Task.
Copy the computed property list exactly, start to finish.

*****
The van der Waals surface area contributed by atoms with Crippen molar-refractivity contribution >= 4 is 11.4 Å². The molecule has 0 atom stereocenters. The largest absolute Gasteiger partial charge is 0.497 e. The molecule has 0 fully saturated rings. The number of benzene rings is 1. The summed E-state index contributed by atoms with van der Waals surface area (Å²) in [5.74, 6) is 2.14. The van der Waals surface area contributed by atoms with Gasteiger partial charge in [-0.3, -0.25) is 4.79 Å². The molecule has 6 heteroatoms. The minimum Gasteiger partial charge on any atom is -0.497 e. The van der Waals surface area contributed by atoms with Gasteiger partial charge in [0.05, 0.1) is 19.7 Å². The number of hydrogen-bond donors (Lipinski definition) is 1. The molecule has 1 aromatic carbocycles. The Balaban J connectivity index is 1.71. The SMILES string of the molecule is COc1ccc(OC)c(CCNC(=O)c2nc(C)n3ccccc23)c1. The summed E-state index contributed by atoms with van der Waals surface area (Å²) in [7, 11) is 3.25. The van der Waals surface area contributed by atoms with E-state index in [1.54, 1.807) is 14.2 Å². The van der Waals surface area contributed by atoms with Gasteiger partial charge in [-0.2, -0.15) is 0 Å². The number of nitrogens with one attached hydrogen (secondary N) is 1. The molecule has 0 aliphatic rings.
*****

The van der Waals surface area contributed by atoms with Crippen molar-refractivity contribution >= 4 is 11.4 Å². The molecule has 0 atom stereocenters. The largest absolute Gasteiger partial charge is 0.497 e. The molecule has 0 fully saturated rings. The number of benzene rings is 1. The summed E-state index contributed by atoms with van der Waals surface area (Å²) in [5.74, 6) is 2.14. The van der Waals surface area contributed by atoms with Gasteiger partial charge in [-0.3, -0.25) is 4.79 Å². The molecule has 6 heteroatoms. The minimum Gasteiger partial charge on any atom is -0.497 e. The van der Waals surface area contributed by atoms with Gasteiger partial charge in [0.05, 0.1) is 19.7 Å². The number of hydrogen-bond donors (Lipinski definition) is 1. The molecule has 1 aromatic carbocycles. The Balaban J connectivity index is 1.71. The SMILES string of the molecule is COc1ccc(OC)c(CCNC(=O)c2nc(C)n3ccccc23)c1. The summed E-state index contributed by atoms with van der Waals surface area (Å²) in [7, 11) is 3.25. The van der Waals surface area contributed by atoms with E-state index in [1.54, 1.807) is 14.2 Å². The van der Waals surface area contributed by atoms with Gasteiger partial charge in [-0.2, -0.15) is 0 Å². The number of nitrogens with one attached hydrogen (secondary N) is 1. The molecule has 0 aliphatic rings.